Measuring MiFID II: The Right Way To Judge Its Success

By Mark Northwood, Principal, Bips Global

mark-northwoodA rigorous analytical approach is essential to quantify the impact of MiFID II on trade execution.

Much has been said and written about the challenges that all firms have had to overcome to comply with the numerous articles, technical standards and ongoing clarifications of the Markets in Financial Instruments Directive (MiFID) II, as well as the enormous implementation cost borne by the industry.

But that is only half the story, and now that we are in the post-MiFID II world, the European Securities and Markets Authority, the national competent authorities in each country, and the industry itself should begin figuring out how to assess whether or not the changes have achieved their objective.

The European Commission’s primary goal was to improve things for investors: the individuals, funds and other entities that put up the capital that the issuers of equity and debt securities need. Therefore, the cleanest approach is to measure the impact MiFID II has had on the investment outcomes for these investors, and ask: Was it worth the collective cost and effort in terms of measurable benefits to them?

One area where it should be possible to build a sound, quantitative judgement of the impact of MiFID II on investors is in trading. Best execution should get better. Everyone from the chief executive officer and chief investment officer down (as well as investors themselves) should be curious to know the actual verdict. Traders will need to be ready to provide it, but how?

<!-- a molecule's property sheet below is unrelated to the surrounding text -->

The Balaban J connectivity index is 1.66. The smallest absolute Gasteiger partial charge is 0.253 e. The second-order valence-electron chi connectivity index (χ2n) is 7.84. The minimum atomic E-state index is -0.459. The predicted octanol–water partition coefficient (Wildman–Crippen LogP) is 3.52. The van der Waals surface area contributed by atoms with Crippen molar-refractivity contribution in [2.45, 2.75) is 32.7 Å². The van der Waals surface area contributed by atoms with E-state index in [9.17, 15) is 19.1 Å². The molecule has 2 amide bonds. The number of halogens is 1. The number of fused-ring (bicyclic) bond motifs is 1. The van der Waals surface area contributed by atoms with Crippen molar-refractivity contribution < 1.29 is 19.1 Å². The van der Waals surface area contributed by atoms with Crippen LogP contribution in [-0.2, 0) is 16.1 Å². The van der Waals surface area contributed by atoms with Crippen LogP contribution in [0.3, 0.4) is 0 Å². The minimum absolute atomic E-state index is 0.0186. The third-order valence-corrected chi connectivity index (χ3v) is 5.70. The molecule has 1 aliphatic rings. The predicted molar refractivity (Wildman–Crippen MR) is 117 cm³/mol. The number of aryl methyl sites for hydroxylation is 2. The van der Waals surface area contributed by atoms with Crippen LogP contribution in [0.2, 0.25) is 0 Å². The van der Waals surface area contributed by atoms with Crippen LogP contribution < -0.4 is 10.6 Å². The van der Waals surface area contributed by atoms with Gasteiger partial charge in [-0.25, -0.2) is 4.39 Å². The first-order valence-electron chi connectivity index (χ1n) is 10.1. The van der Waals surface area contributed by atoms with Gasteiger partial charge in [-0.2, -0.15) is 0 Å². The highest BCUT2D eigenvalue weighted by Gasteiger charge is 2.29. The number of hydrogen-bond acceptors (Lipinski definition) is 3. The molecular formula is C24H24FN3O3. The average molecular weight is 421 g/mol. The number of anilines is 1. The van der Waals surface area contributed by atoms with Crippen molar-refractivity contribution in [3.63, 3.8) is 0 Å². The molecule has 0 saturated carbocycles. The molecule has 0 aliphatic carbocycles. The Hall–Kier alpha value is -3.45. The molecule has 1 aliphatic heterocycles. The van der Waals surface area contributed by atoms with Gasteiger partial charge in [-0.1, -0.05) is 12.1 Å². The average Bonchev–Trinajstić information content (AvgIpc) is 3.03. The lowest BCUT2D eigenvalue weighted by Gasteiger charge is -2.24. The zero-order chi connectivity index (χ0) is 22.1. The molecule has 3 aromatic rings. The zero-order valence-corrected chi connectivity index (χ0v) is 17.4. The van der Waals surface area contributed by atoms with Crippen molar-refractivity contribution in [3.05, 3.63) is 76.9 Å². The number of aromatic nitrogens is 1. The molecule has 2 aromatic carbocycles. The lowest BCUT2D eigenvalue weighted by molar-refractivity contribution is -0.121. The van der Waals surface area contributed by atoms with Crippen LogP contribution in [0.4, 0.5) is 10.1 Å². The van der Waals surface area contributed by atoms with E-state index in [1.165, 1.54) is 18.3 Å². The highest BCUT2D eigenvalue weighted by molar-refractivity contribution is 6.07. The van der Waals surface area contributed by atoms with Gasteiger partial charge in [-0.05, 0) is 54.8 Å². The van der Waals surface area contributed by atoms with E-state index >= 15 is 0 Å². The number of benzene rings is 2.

The answer will be found in each firm’s trade cost data, and is simply expressed as the change in average implementation shortfall for each order segment. However, these numbers will only be valid if the data collection and analytical approach is rigorous and sound.

For equity investors, this will be about ensuring that any comparison of implementation costs before and after MiFID II is statistically robust. This means having a sufficient sample size and controlling the execution process so that similar orders are executed in a similar way. In practice, this is only likely to be achievable at those firms that have adopted a systematic approach to their order handling, which provides a consistent strategy selection based on the characteristics of each order, thus narrowing the number of variables.

For other asset classes the analysis will be more dependent on the extent to which those firms have been collecting quote data in the securities they have traded in recent years, because the arrival price is the key reference data point that is required. Beyond that the analytical approach will be similar to equities and requires that the characteristics of each security and the individual order drive the sampling approach for building the cost comparisons.

Some data is of course better than none, and a judgment based solely on “feel” will no longer be sufficient.

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